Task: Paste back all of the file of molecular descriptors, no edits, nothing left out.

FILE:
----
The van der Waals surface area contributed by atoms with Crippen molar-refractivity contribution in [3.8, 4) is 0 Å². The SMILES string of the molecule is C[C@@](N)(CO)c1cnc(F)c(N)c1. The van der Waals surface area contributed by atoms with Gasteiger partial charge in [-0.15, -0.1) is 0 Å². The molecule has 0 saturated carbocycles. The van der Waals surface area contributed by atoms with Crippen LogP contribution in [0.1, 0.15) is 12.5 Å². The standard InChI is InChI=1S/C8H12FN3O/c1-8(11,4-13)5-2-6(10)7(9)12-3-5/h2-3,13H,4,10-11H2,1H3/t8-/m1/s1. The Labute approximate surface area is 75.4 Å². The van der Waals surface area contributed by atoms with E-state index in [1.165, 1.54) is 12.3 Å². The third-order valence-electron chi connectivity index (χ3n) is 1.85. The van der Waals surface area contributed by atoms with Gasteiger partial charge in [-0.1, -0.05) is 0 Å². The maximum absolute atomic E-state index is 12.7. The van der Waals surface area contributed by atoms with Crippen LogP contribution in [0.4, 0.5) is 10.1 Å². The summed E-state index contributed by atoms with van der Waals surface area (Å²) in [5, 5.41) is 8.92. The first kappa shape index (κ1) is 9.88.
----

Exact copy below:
The van der Waals surface area contributed by atoms with Crippen molar-refractivity contribution in [3.8, 4) is 0 Å². The SMILES string of the molecule is C[C@@](N)(CO)c1cnc(F)c(N)c1. The van der Waals surface area contributed by atoms with Gasteiger partial charge in [-0.15, -0.1) is 0 Å². The molecule has 0 saturated carbocycles. The van der Waals surface area contributed by atoms with Crippen LogP contribution in [0.1, 0.15) is 12.5 Å². The standard InChI is InChI=1S/C8H12FN3O/c1-8(11,4-13)5-2-6(10)7(9)12-3-5/h2-3,13H,4,10-11H2,1H3/t8-/m1/s1. The Labute approximate surface area is 75.4 Å². The van der Waals surface area contributed by atoms with E-state index in [1.165, 1.54) is 12.3 Å². The third-order valence-electron chi connectivity index (χ3n) is 1.85. The van der Waals surface area contributed by atoms with Gasteiger partial charge in [-0.1, -0.05) is 0 Å². The maximum absolute atomic E-state index is 12.7. The van der Waals surface area contributed by atoms with Crippen LogP contribution in [0.4, 0.5) is 10.1 Å². The summed E-state index contributed by atoms with van der Waals surface area (Å²) in [5, 5.41) is 8.92. The first kappa shape index (κ1) is 9.88.